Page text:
And if men come unto me I will show unto them their weakness. I give unto men weakness that they may be humble; and my grace is sufficient for all men that humble themselves before me; for if they humble themselves before me, and have faith in me, then will I make weak things become strong unto them. – Ether 12:27
We enjoy visiting people in the Philippines. It’s great to have Spiritual experiences almost every day but because they’re personal we don’t usually talk about them. Want to share a few now. Several weeks ago we visited Bro. L who had not been to church for 8 years since losing his leg in an auto accident. As his favorite scripture above says, his weakness (missing one leg) has become his strength because he is humble and has faith in Christ. Although it’s quite difficult, he has attended church each Sunday since then. Recently we went with him to visit two brothers, Don and Ren who used to attend long ago. Ren said he couldn’t come to church anymore because he was old and had difficulty walking. Bro L pointed to his missing leg and said that if he could go then Ren could too. What had been his weakness was now his selling point. Bro L said that impossible is only a word. It’s a word used by many as an excuse for something they are not willing to try. We walked along a jungle path to visit the other brother Don. Walking with crutches on one leg through jungle growth, across a fence, and up/down stairs is not easy. Don was in bed and in terrible pain with arthritic knees. Bro L gave him a priesthood blessing – the first he’d given in 8 years. The spirit was very strong during his blessing. Afterwards Don smiled, looked at his knees and said that the pain had gone. He was quite happy as we left.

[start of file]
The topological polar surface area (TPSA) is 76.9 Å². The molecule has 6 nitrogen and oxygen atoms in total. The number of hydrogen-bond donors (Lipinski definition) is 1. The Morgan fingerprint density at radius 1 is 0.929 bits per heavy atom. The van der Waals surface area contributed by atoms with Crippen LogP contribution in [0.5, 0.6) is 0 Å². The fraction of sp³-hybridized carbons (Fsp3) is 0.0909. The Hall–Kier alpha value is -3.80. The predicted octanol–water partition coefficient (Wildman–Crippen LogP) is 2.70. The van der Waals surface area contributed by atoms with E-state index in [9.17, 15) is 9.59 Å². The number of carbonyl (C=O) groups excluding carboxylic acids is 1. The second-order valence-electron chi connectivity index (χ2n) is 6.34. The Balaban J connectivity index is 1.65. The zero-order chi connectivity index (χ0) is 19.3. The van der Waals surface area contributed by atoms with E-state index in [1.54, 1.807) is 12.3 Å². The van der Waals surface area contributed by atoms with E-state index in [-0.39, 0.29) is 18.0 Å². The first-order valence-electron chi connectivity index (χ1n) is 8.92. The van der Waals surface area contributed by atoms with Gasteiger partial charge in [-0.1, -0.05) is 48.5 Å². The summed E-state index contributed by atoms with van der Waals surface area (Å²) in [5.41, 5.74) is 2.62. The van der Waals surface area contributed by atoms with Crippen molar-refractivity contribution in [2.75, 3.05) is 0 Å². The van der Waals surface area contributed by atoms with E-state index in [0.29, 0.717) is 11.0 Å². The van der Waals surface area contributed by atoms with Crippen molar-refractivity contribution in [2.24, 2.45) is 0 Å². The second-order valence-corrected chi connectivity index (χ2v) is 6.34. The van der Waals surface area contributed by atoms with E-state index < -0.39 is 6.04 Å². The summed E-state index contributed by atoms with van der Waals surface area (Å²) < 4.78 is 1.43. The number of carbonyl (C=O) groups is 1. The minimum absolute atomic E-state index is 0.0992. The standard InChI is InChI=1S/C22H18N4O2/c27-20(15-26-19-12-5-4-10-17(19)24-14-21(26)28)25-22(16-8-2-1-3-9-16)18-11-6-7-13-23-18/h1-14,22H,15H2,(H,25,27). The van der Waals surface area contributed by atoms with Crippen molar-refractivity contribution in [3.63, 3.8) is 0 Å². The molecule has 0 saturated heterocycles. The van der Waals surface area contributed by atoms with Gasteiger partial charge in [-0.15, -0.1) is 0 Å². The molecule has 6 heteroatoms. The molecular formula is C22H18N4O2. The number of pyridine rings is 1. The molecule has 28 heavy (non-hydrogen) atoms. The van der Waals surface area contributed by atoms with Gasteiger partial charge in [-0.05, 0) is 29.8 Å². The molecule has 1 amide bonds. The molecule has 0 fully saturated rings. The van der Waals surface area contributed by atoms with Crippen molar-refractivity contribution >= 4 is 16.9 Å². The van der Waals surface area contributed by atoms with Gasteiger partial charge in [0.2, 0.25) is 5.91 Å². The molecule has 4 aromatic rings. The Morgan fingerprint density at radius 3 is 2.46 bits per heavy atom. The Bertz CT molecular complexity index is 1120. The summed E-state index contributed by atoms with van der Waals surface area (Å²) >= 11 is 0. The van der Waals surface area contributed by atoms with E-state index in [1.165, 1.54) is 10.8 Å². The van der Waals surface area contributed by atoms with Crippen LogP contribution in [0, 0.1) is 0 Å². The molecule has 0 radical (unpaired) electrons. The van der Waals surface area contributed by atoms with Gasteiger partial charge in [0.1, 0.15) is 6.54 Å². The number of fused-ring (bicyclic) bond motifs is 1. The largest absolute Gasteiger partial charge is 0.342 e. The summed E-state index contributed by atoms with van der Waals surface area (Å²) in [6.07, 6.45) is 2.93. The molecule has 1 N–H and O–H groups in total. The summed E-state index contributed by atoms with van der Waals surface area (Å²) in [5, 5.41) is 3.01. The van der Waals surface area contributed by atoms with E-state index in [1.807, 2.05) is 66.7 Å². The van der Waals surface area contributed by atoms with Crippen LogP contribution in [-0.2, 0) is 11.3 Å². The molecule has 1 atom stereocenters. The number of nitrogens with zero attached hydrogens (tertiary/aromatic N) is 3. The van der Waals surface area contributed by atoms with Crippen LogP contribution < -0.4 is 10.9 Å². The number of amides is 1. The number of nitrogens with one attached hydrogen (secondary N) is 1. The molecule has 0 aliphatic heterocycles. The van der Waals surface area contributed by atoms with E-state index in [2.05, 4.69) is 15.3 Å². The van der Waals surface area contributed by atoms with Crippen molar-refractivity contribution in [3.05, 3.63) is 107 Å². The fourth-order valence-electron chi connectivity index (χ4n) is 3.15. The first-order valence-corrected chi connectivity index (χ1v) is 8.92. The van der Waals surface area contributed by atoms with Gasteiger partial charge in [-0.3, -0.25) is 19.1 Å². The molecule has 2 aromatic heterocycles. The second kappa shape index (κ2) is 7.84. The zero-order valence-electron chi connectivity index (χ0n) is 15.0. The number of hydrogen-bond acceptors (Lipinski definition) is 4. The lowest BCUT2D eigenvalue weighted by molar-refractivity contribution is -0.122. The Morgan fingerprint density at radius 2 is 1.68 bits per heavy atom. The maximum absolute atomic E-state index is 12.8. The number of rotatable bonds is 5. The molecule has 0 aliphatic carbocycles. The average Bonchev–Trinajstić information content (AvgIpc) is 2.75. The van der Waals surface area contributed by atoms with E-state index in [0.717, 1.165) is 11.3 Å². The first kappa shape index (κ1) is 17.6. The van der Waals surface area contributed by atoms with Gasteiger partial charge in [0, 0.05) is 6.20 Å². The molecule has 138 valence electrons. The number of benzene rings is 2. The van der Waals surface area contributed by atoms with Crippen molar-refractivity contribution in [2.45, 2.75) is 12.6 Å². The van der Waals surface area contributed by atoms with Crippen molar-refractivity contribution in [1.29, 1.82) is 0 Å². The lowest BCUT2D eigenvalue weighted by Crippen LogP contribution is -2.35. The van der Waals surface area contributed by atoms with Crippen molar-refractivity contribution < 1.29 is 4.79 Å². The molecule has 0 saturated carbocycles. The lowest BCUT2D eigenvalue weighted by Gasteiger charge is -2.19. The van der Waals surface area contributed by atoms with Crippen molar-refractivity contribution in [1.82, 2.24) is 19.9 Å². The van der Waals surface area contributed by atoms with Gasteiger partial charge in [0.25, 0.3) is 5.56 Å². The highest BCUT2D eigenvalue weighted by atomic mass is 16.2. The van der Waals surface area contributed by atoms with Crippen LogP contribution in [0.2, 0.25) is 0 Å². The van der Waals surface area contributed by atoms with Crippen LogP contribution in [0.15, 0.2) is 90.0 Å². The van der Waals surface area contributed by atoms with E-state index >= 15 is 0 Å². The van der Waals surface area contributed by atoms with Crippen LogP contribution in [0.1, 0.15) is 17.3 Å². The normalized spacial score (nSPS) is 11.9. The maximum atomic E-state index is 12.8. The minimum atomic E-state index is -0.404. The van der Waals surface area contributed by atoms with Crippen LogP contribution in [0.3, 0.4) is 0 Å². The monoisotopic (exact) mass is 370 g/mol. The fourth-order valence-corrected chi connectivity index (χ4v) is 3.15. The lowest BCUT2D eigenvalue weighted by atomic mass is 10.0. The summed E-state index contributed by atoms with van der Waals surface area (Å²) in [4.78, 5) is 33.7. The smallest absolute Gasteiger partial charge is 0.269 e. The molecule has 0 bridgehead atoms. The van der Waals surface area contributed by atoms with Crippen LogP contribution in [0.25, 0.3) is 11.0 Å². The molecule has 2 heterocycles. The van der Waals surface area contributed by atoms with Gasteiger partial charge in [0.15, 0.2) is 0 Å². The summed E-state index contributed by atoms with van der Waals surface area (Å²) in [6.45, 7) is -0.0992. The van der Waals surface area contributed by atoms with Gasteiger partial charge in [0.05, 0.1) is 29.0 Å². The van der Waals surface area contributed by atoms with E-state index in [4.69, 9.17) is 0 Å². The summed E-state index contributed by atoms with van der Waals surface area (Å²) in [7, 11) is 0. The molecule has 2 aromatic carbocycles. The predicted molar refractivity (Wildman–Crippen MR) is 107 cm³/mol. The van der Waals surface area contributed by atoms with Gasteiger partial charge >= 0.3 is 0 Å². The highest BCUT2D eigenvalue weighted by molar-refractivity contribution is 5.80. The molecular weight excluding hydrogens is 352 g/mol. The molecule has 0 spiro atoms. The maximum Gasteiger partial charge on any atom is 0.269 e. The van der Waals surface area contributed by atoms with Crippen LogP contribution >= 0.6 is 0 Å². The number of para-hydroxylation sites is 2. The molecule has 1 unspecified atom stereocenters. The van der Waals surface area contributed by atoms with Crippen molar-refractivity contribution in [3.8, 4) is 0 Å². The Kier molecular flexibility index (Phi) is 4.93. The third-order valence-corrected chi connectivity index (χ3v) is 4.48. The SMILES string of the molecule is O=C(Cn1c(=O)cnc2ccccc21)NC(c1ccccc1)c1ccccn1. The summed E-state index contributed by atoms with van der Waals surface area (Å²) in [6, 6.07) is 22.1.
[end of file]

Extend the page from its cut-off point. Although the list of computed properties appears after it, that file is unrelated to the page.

One Sunday we went with Elders to teach Loren who was planning to be baptized the next week. She had a fever and was ill in bed for 3 days. She was worried because her school finals were in two days. The Elders gave her a priesthood blessing and again, the Spirit was quite strong during the blessing. Two days later we visited and Loren looked like a totally different person with a bright smile and cheerful countenance. Quite a contrast to Sunday when she looked like death warmed over. She was baptized on Good Friday.
This Sunday we were excited to see four whom we had visited and had not been to church for many years. One of them was Don – who had the terrible arthritic knees. He made a great sacrifice to come because walking through the jungle and riding a trike to church and back was a major ordeal for someone who had been bedridden for so long. They were all excited to be there together again – a joyous reunion. They helped each other in turning weaknesses into strengths.